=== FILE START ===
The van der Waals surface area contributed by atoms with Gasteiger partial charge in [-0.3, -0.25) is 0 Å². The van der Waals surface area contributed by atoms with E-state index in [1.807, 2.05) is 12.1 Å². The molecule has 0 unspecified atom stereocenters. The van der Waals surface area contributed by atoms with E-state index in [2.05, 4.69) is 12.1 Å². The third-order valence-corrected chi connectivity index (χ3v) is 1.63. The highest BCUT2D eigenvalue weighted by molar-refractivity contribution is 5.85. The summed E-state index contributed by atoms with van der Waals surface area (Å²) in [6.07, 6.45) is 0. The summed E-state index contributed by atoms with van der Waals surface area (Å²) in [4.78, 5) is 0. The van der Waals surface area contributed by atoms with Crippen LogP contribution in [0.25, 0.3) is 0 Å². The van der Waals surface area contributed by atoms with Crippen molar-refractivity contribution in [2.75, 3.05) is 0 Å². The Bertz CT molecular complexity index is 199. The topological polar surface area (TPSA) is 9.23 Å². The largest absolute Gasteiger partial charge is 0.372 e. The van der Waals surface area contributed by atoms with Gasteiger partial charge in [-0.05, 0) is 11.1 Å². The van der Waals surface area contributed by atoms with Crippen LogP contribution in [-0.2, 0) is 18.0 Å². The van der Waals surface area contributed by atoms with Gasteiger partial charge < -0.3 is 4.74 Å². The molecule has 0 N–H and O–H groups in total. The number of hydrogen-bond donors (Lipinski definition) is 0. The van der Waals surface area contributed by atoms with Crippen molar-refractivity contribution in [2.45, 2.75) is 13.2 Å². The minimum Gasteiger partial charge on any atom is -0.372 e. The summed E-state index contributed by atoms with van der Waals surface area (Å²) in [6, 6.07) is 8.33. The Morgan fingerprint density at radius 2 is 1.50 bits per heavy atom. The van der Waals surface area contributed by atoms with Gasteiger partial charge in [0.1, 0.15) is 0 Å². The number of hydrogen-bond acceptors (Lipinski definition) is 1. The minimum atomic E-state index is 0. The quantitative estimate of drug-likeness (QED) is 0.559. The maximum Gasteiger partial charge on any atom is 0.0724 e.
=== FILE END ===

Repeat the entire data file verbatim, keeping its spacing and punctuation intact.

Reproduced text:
The van der Waals surface area contributed by atoms with Gasteiger partial charge in [-0.3, -0.25) is 0 Å². The van der Waals surface area contributed by atoms with E-state index in [1.807, 2.05) is 12.1 Å². The molecule has 0 unspecified atom stereocenters. The van der Waals surface area contributed by atoms with E-state index in [2.05, 4.69) is 12.1 Å². The third-order valence-corrected chi connectivity index (χ3v) is 1.63. The highest BCUT2D eigenvalue weighted by molar-refractivity contribution is 5.85. The summed E-state index contributed by atoms with van der Waals surface area (Å²) in [6.07, 6.45) is 0. The summed E-state index contributed by atoms with van der Waals surface area (Å²) in [4.78, 5) is 0. The van der Waals surface area contributed by atoms with Crippen LogP contribution in [0.25, 0.3) is 0 Å². The van der Waals surface area contributed by atoms with Crippen molar-refractivity contribution in [2.75, 3.05) is 0 Å². The Bertz CT molecular complexity index is 199. The topological polar surface area (TPSA) is 9.23 Å². The largest absolute Gasteiger partial charge is 0.372 e. The van der Waals surface area contributed by atoms with Gasteiger partial charge in [-0.05, 0) is 11.1 Å². The van der Waals surface area contributed by atoms with Crippen LogP contribution in [-0.2, 0) is 18.0 Å². The van der Waals surface area contributed by atoms with Gasteiger partial charge < -0.3 is 4.74 Å². The molecule has 0 N–H and O–H groups in total. The number of hydrogen-bond donors (Lipinski definition) is 0. The van der Waals surface area contributed by atoms with Crippen molar-refractivity contribution in [2.45, 2.75) is 13.2 Å². The minimum Gasteiger partial charge on any atom is -0.372 e. The summed E-state index contributed by atoms with van der Waals surface area (Å²) in [6, 6.07) is 8.33. The Morgan fingerprint density at radius 2 is 1.50 bits per heavy atom. The van der Waals surface area contributed by atoms with Gasteiger partial charge in [0.1, 0.15) is 0 Å². The number of hydrogen-bond acceptors (Lipinski definition) is 1. The minimum atomic E-state index is 0. The quantitative estimate of drug-likeness (QED) is 0.559. The maximum Gasteiger partial charge on any atom is 0.0724 e.